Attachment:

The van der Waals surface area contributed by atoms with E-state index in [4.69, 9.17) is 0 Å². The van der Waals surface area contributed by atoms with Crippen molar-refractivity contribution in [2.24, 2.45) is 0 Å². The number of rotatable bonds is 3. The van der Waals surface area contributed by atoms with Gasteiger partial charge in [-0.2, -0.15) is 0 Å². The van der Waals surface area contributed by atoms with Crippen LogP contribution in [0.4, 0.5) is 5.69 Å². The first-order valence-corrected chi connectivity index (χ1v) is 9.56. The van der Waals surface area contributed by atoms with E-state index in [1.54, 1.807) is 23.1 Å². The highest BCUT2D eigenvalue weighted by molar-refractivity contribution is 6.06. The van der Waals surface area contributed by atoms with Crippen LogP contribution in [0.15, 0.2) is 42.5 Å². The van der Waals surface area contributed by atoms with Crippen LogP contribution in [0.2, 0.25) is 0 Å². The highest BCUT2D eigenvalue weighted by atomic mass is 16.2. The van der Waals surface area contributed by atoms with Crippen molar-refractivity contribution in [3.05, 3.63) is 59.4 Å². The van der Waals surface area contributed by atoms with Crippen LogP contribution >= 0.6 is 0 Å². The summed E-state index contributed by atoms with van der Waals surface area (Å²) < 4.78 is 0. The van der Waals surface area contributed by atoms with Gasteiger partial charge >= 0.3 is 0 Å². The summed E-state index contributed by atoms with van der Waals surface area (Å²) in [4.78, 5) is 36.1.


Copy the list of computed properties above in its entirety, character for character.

The van der Waals surface area contributed by atoms with E-state index in [4.69, 9.17) is 0 Å². The van der Waals surface area contributed by atoms with Crippen molar-refractivity contribution in [2.24, 2.45) is 0 Å². The number of rotatable bonds is 3. The van der Waals surface area contributed by atoms with Gasteiger partial charge in [-0.2, -0.15) is 0 Å². The van der Waals surface area contributed by atoms with Crippen LogP contribution in [0.4, 0.5) is 5.69 Å². The first-order valence-corrected chi connectivity index (χ1v) is 9.56. The van der Waals surface area contributed by atoms with E-state index in [1.54, 1.807) is 23.1 Å². The highest BCUT2D eigenvalue weighted by molar-refractivity contribution is 6.06. The van der Waals surface area contributed by atoms with Crippen LogP contribution in [0.15, 0.2) is 42.5 Å². The van der Waals surface area contributed by atoms with Crippen LogP contribution in [0.2, 0.25) is 0 Å². The highest BCUT2D eigenvalue weighted by atomic mass is 16.2. The van der Waals surface area contributed by atoms with Crippen molar-refractivity contribution in [3.05, 3.63) is 59.4 Å². The van der Waals surface area contributed by atoms with Crippen LogP contribution >= 0.6 is 0 Å². The summed E-state index contributed by atoms with van der Waals surface area (Å²) < 4.78 is 0. The van der Waals surface area contributed by atoms with Gasteiger partial charge >= 0.3 is 0 Å². The summed E-state index contributed by atoms with van der Waals surface area (Å²) in [4.78, 5) is 36.1.